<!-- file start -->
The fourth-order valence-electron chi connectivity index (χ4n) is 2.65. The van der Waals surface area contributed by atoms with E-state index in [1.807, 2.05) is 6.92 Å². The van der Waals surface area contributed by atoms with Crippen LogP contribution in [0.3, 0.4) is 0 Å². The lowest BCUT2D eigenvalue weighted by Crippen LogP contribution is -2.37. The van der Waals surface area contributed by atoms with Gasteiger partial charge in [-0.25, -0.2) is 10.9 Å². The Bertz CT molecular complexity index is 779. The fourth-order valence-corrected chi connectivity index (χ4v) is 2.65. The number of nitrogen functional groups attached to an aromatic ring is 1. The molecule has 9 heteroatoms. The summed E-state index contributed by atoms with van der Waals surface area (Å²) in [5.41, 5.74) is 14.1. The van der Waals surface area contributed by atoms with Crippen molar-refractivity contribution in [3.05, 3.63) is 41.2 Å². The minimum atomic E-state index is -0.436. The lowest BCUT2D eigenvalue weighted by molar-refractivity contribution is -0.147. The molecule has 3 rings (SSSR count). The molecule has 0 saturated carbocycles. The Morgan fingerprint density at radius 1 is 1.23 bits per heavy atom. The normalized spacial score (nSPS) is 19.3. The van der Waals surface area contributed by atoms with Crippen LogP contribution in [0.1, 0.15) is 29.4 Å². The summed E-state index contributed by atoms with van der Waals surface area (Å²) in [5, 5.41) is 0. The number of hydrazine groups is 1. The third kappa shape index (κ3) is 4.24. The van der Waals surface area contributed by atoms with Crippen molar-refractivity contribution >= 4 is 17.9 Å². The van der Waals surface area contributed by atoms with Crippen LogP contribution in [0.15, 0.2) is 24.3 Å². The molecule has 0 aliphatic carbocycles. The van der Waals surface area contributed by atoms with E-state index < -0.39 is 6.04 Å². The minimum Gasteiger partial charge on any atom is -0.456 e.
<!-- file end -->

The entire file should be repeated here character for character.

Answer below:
The fourth-order valence-electron chi connectivity index (χ4n) is 2.65. The van der Waals surface area contributed by atoms with E-state index in [1.807, 2.05) is 6.92 Å². The van der Waals surface area contributed by atoms with Crippen LogP contribution in [0.3, 0.4) is 0 Å². The lowest BCUT2D eigenvalue weighted by Crippen LogP contribution is -2.37. The van der Waals surface area contributed by atoms with Gasteiger partial charge in [-0.25, -0.2) is 10.9 Å². The Bertz CT molecular complexity index is 779. The fourth-order valence-corrected chi connectivity index (χ4v) is 2.65. The number of nitrogen functional groups attached to an aromatic ring is 1. The molecule has 9 heteroatoms. The summed E-state index contributed by atoms with van der Waals surface area (Å²) in [5.41, 5.74) is 14.1. The van der Waals surface area contributed by atoms with Crippen molar-refractivity contribution in [3.05, 3.63) is 41.2 Å². The minimum atomic E-state index is -0.436. The lowest BCUT2D eigenvalue weighted by molar-refractivity contribution is -0.147. The molecule has 3 rings (SSSR count). The molecule has 0 saturated carbocycles. The Morgan fingerprint density at radius 1 is 1.23 bits per heavy atom. The normalized spacial score (nSPS) is 19.3. The van der Waals surface area contributed by atoms with Crippen LogP contribution in [0.1, 0.15) is 29.4 Å². The summed E-state index contributed by atoms with van der Waals surface area (Å²) in [5, 5.41) is 0. The number of hydrazine groups is 1. The third kappa shape index (κ3) is 4.24. The van der Waals surface area contributed by atoms with Crippen molar-refractivity contribution >= 4 is 17.9 Å². The van der Waals surface area contributed by atoms with Crippen LogP contribution in [0.15, 0.2) is 24.3 Å². The molecule has 0 aliphatic carbocycles. The van der Waals surface area contributed by atoms with E-state index < -0.39 is 6.04 Å². The minimum Gasteiger partial charge on any atom is -0.456 e.